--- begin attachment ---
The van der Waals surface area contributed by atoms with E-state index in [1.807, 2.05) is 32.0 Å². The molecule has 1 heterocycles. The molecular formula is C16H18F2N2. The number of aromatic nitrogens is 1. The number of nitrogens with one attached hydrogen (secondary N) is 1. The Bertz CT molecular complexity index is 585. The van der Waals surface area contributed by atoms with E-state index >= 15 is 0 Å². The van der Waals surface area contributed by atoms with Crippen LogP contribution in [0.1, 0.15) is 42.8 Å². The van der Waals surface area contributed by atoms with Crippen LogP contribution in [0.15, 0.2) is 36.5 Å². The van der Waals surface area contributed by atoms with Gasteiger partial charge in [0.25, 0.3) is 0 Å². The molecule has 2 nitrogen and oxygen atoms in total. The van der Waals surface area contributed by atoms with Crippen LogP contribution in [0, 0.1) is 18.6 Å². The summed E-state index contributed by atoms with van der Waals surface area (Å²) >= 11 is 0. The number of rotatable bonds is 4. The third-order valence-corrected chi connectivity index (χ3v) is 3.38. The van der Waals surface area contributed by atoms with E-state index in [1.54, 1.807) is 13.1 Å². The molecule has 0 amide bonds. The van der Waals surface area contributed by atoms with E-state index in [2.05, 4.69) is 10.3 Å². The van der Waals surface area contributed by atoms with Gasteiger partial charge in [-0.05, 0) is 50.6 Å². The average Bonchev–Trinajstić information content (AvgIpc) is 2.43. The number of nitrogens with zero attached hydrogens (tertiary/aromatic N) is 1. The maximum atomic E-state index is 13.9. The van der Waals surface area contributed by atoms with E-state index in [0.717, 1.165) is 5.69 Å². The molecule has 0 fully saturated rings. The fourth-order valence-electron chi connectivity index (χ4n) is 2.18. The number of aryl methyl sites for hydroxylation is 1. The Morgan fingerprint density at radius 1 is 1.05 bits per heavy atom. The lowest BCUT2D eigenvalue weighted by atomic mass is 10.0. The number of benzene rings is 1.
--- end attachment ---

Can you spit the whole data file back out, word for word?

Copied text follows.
The van der Waals surface area contributed by atoms with E-state index in [1.807, 2.05) is 32.0 Å². The molecule has 1 heterocycles. The molecular formula is C16H18F2N2. The number of aromatic nitrogens is 1. The number of nitrogens with one attached hydrogen (secondary N) is 1. The Bertz CT molecular complexity index is 585. The van der Waals surface area contributed by atoms with E-state index >= 15 is 0 Å². The van der Waals surface area contributed by atoms with Crippen LogP contribution in [0.1, 0.15) is 42.8 Å². The van der Waals surface area contributed by atoms with Crippen LogP contribution in [0.15, 0.2) is 36.5 Å². The van der Waals surface area contributed by atoms with Gasteiger partial charge in [0.25, 0.3) is 0 Å². The molecule has 2 nitrogen and oxygen atoms in total. The van der Waals surface area contributed by atoms with Crippen LogP contribution in [0, 0.1) is 18.6 Å². The summed E-state index contributed by atoms with van der Waals surface area (Å²) >= 11 is 0. The number of rotatable bonds is 4. The third-order valence-corrected chi connectivity index (χ3v) is 3.38. The van der Waals surface area contributed by atoms with E-state index in [1.54, 1.807) is 13.1 Å². The molecule has 0 amide bonds. The van der Waals surface area contributed by atoms with E-state index in [2.05, 4.69) is 10.3 Å². The van der Waals surface area contributed by atoms with Gasteiger partial charge in [-0.05, 0) is 50.6 Å². The average Bonchev–Trinajstić information content (AvgIpc) is 2.43. The number of nitrogens with zero attached hydrogens (tertiary/aromatic N) is 1. The maximum atomic E-state index is 13.9. The van der Waals surface area contributed by atoms with E-state index in [0.717, 1.165) is 5.69 Å². The molecule has 0 fully saturated rings. The fourth-order valence-electron chi connectivity index (χ4n) is 2.18. The number of aryl methyl sites for hydroxylation is 1. The Morgan fingerprint density at radius 1 is 1.05 bits per heavy atom. The lowest BCUT2D eigenvalue weighted by atomic mass is 10.0. The number of benzene rings is 1.